Kegel exercises are simple contraction-and-relaxation exercises that make the pelvic muscles stronger. The pelvis area holds a person's genitalia, which contains a series of muscles and tissues that work in coordination and combination to perform sexual and bowel functions. A set of weak pelvic muscles would lead to issues such as the inability to control bladder and bowel functions.
Finding the right muscles can be troubling. An easy way to locate these muscles would be to place a clean finger inside the vagina and tighten the vaginal muscles around it. Another way would be to stop urinating mid-flow. This is because the pelvic muscles, which pertain to sex, help to control this action too. Once a woman finds the right muscles, all she has to do is to contract and relax them periodically.
Kegel exercises are highly beneficial for sexual functions in a number of ways. Some of the benefits include:
- Kegel exercises help to control stress incontinence, which is a condition that causes spontaneous discharge of urine when abdominal pressure increases suddenly. This means a person would leak urine when he/she laughs, coughs, jogs, sneeze or lifts anything weighty.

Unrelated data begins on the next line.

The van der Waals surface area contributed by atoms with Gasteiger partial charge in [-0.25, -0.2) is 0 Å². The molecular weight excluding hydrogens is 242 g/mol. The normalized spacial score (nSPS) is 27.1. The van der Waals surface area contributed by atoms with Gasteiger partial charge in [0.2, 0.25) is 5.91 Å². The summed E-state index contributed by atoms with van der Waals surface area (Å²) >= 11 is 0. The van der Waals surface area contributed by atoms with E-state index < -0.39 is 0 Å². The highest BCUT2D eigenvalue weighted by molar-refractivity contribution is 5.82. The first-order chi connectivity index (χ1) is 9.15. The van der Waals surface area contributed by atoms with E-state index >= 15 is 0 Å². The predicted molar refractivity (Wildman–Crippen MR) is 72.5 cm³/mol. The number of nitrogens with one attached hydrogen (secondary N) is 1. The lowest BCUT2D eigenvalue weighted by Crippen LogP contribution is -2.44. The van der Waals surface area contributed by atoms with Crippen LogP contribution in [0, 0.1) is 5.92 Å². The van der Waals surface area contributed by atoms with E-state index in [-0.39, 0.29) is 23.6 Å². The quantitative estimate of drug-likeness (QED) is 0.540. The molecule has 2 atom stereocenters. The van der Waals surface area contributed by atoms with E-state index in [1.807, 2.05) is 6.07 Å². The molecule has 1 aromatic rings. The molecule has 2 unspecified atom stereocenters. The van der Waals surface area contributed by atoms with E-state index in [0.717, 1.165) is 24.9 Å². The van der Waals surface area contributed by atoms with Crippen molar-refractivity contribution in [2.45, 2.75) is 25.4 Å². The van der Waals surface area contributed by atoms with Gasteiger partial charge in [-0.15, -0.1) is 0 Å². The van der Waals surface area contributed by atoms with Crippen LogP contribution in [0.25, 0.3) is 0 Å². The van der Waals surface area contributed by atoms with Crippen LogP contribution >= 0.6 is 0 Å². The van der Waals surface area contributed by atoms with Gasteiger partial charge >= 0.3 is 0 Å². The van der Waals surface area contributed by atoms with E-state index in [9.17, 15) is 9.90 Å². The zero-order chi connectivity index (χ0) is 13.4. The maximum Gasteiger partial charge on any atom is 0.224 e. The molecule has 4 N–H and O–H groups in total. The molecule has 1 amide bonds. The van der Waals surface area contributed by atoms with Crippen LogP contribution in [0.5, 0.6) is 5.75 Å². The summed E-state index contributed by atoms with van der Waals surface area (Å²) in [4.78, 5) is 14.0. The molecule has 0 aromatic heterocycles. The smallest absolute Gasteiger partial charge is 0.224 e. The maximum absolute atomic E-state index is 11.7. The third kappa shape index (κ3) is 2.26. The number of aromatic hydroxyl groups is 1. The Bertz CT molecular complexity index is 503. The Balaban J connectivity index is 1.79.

- Kegel exercises also help to prevent urge incontinence, which has been described as a sudden and strong urge to urinate. In a healthy bladder, the muscles remain relaxed as the bladder progressively fills up. As the bladder finally fills up, a person gets the urge to urinate. In case one has urge incontinence, the bladder might feel full even if it is not. Kegel exercises help to strengthen these muscles and recover control.
- Kegel exercises can be particularly helpful after childbirth. This is so because pelvic muscles stretch and weaken during childbirth, which can cause problems such as Urinary incontinence and can also cause the muscles to sag. In these cases, Kegel exercises are helpful. If you wish to discuss about any specific problem, you can consult a sexologist.